Three-quarters of workers now experience fluctuating monthly pay packets

The report finds that more than four in five low-paid workers experience pay volatility. Picture: PA
The report finds that more than four in five low-paid workers experience pay volatility. Picture: PA
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Three-quarters of workers experience fluctuating monthly pay packets, posing a particular challenge to low earners, a think tank has found.

Analysis of anonymised data from millions of bank accounts revealed the average notable upward change in pay in 2016-17 was 22 per cent, with the average decrease 20 per cent - more than a typical £250 monthly grocery bill.

Living standards think tank the Resolution Foundation called on firms and the Government to do more to mitigate the effect of irregular pay and support families’ ability to cope by reducing zero-hours contracts use and reforming Universal Credit.

The research, part-funded by the Nuffield Foundation, examined data from seven million Lloyds Banking Group accounts and found that pay volatility is the norm rather than the exception.

While pay increases - as a result of a pay rise, promotion or overtime - provide a boost, a sudden drop in income can be hard to cope with.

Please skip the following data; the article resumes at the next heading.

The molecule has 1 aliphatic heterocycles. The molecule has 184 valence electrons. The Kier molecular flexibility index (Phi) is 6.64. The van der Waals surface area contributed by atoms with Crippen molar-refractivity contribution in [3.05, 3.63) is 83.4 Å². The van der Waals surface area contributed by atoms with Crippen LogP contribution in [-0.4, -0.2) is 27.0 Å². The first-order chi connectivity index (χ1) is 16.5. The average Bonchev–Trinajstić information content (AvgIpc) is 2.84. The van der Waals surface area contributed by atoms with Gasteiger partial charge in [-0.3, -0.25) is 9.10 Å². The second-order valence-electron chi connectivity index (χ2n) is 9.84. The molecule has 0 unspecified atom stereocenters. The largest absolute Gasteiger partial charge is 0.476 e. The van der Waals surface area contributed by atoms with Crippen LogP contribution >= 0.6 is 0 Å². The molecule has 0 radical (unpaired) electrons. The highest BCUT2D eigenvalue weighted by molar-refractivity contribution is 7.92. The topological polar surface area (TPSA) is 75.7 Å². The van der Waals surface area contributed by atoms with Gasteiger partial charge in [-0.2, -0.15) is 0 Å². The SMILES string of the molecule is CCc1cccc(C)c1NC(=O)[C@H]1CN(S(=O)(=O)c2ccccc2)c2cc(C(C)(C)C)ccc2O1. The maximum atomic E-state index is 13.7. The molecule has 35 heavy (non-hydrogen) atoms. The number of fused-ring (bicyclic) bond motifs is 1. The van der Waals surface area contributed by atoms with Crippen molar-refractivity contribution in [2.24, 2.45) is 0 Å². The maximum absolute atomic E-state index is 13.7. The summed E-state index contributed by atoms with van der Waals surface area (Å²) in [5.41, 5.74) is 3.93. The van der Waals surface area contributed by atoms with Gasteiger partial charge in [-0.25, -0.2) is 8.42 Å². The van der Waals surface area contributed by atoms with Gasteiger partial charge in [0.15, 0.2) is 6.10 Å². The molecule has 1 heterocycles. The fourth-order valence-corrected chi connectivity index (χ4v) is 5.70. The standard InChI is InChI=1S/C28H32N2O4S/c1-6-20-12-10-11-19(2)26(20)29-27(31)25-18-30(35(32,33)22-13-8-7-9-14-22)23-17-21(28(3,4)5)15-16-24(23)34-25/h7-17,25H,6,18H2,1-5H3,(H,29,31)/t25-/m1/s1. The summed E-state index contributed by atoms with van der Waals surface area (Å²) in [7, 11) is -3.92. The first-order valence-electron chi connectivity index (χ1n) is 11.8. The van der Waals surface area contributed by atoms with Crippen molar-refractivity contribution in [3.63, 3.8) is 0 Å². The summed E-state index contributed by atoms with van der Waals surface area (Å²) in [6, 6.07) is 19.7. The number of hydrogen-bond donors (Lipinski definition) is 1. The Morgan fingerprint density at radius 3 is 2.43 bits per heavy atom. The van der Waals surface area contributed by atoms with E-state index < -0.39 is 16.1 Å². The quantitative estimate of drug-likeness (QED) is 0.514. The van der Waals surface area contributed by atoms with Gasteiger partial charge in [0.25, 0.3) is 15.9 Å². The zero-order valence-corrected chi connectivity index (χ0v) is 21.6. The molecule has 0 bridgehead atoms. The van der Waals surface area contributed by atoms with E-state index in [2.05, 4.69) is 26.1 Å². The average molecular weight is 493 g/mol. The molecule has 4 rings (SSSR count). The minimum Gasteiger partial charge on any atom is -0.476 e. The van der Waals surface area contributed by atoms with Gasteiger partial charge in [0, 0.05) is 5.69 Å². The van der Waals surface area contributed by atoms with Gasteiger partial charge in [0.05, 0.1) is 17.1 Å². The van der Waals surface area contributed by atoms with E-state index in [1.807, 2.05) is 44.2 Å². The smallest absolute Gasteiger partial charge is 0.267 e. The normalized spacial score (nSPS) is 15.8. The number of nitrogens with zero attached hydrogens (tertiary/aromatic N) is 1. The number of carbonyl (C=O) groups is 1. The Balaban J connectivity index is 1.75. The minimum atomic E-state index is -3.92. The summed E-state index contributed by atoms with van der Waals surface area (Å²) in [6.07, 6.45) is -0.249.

The report finds that more than four in five low-paid workers - those earning around £10,000 - experience pay volatility, compared with just two in three higher paid workers earning around £35,000.

And while a quarter of higher paid workers only ever experience upward changes in their monthly pay, pay volatility is more likely to go both up and down for low earners.

Daniel Tomlinson, research and policy analyst at the Resolution Foundation, said: “Much of Britain, from our bills to our welfare state, is built around a steady monthly pay cheque.

“But our research shows this is not the reality of working life for many of us.

“Around three in four workers experience big upward and downward changes in their monthly take-home pay.

“This volatility is a particular challenge for low-paid workers, who are less likely to have savings to fall back on when their pay packets shrink, and yet are more likely to have big falls in monthly pay.”